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The Dead Zone, by Stephen King
Genre: Dark Fantasy
Publisher: Viking
Published: 1979
Review Posted: 10/16/2005
Reviewer Rating:
Reader Rating: 8 out of 10

The Dead Zone, by Stephen King

Book Review by Jeff Edwards

Have you read this book?

A car accident throws John Smith through the windshield and into a coma that lasts nearly five years. When he wakes up, the world has changed around him: his mother has slid deeper into religious mania, his girlfriend is now married and has a child, and Johnny is cursed with second sight - a strange and terrible power that overwhelms him with psychic images when he touches people. After shaking hands with a rising politician and being struck by the certainty of "approaching doom, perhaps even the Armageddon," John faces the ultimate moral dilemma: How far is he willing to go to prevent his vision from coming true?

The Dead Zone is a masterpiece, drenched in an atmosphere of foreboding from its first sentence to its closing paragraphs. One critic described the book as having "a sense of high Greek tragedy." John Smith suffers through the entire story, agonized by a seemingly God-given talent that brings him nothing but sorrow. He remembers his mother's words ("What a power God has given you...He has a job for you") and he saves lives with his talent - but those around him regard Johnny with more fear than gratitude.

Weaving symbolism through his narrative as he did in earlier novels like "The Shining," Stephen King includes serpent similes here to represent John's aversion toward his psychic power ("He had thrown the scarf on the floor where it lay like a twisted white snake," "Touching that coat had been like touching a writhing coil of snakes," "He looked at [the phone] the way a man might look at a snake he has just realized is poisonous"). King also uses the Wheel of Fortune to imply that life is like roulette and the odds are against us. But the book's central image is a half-Jekyll, half- Hyde face ("His arm cast a shadow and she saw with something very like superstitious fear that his face was half-light, half-dark," "That red left eye - and the scar running up his neck - made that half of his face look sinister and unpleasant"). Foreshadowed by a Halloween mask that Johnny wears briefly as a joke, the image becomes more complicated and disturbing as the book progresses. Although John is compelled to do the right thing for the greater good, his outward appearance deteriorates into a scarred and haggard young man, obsessively filling notebooks with newspaper clippings and nighttime scribbling.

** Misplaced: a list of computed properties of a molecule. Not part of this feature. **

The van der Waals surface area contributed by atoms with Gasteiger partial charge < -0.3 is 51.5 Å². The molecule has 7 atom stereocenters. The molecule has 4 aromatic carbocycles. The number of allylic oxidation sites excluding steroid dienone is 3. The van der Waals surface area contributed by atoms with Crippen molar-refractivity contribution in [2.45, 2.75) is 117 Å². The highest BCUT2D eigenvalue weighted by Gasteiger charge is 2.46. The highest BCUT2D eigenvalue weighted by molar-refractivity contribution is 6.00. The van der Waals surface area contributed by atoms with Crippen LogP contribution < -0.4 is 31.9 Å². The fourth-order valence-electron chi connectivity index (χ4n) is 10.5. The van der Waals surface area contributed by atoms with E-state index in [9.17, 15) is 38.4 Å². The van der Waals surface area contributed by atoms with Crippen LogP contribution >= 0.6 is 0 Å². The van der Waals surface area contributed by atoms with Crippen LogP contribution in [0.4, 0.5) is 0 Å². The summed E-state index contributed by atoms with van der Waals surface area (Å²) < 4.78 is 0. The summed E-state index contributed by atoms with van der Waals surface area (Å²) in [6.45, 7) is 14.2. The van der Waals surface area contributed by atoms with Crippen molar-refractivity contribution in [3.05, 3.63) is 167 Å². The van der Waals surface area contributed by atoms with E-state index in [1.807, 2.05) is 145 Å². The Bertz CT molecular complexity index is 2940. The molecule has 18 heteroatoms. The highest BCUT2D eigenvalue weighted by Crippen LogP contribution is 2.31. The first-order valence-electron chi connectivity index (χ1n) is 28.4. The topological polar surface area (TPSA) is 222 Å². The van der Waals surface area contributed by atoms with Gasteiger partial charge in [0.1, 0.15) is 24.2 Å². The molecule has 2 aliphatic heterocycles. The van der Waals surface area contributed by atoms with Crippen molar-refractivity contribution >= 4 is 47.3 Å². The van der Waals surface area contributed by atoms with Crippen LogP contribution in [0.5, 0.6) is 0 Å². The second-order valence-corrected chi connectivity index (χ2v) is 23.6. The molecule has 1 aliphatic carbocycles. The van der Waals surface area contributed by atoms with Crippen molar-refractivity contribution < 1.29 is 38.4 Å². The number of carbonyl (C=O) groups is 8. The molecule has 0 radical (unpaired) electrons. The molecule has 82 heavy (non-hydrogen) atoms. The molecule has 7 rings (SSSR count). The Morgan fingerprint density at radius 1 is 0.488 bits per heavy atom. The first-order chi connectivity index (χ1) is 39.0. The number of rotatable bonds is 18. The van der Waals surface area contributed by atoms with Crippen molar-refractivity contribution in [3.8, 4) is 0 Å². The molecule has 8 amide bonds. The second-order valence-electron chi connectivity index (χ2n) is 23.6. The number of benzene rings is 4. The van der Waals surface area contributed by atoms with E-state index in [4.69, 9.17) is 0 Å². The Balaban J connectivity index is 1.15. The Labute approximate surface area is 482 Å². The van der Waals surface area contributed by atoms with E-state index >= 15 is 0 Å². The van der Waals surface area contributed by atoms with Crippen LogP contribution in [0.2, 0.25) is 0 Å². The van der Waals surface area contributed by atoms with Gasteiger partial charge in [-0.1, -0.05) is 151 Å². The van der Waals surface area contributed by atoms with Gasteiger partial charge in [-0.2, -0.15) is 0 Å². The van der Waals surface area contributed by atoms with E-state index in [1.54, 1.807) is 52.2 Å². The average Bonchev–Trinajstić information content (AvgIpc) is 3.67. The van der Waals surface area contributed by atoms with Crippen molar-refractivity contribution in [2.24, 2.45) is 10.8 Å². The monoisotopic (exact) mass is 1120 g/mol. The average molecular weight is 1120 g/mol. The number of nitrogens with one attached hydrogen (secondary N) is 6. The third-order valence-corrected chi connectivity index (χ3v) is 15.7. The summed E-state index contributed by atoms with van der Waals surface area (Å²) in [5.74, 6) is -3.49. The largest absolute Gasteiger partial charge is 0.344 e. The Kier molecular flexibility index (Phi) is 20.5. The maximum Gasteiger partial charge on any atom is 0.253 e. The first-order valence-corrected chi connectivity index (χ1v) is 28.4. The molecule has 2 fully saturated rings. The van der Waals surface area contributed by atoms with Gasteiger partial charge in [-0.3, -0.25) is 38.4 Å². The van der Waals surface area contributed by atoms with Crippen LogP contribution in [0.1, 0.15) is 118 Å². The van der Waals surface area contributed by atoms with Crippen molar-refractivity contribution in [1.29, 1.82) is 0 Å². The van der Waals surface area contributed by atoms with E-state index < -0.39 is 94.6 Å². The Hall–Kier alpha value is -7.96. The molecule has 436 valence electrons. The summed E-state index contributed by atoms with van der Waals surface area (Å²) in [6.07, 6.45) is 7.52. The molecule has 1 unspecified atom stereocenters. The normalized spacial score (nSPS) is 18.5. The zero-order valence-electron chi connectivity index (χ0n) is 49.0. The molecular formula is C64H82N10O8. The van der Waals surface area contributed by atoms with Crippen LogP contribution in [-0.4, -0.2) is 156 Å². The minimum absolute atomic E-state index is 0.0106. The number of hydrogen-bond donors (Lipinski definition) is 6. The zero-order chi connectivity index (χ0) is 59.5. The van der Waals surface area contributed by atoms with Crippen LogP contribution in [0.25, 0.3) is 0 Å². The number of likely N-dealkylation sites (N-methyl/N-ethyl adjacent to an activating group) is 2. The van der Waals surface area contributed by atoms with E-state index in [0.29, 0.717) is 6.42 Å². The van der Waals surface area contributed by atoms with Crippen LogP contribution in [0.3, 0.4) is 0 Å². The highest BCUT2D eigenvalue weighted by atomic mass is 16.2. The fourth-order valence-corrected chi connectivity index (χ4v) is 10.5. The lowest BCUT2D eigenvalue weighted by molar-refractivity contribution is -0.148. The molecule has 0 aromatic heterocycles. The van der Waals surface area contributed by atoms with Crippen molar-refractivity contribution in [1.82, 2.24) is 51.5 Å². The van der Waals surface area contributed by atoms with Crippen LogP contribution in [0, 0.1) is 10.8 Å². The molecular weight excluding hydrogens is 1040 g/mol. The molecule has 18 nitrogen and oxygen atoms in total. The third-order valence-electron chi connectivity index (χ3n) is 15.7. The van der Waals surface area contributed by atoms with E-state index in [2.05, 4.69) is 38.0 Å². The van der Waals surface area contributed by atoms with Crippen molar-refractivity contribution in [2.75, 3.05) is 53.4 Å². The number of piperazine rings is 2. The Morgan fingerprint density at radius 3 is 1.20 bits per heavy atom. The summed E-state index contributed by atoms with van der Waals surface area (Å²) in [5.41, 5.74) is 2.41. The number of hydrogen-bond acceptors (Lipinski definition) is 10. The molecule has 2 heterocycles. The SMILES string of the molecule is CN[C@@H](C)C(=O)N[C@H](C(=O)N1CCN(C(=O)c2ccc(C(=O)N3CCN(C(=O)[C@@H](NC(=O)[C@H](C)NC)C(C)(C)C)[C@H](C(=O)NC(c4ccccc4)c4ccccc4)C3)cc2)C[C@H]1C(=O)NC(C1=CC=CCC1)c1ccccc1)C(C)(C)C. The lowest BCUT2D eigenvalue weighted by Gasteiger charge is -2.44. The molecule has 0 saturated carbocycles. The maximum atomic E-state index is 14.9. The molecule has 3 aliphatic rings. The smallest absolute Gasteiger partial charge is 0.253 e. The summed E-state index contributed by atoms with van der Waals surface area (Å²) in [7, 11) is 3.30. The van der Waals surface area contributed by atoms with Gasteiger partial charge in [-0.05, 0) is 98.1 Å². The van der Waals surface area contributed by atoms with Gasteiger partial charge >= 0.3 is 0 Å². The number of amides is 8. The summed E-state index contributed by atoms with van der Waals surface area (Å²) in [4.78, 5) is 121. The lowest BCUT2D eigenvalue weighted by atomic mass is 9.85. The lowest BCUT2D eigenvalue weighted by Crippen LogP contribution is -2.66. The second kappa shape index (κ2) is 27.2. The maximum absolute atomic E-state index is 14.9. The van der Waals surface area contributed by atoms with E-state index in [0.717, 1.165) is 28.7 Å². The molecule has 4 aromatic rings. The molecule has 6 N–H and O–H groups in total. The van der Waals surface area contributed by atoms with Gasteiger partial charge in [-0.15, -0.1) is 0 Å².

Perhaps in an attempt to lighten the mood while writing such a dark book, King playfully scatters references to his own novels: Tibbets' Garage, a Marsten gravestone, and a mention of Jerusalem's Lot are all nods to "Salem's Lot"; Flagg Street is named after a character from "The Stand." King even has a character shout, "It's his fault, that guy there! He made it happen! He set it on fire by his mind, just like in that book 'Carrie.'" The Dead Zone also includes seeds of ideas that King later nurtured into full-length novels. A dog near the beginning of the story might have inspired "Cujo" ("[A] big mean farm dog advanced out of the barn, its ears laid back...It kept coming, big and mean"), and another passage must have intrigued King enough to write "Christine" ("[M]usic like some mad, dented hot rod that was too tough to die, rumbling out of the dead and silent fifties like an omen").

Within The Dead Zone, a character says, "[S]ome things are better not seen, and some things are better lost than found." But Johnny can't close his eyes to his destiny, no matter how difficult it may be. John Smith never could control the Wheel of Fortune; he only had a premonition about where it would stop.
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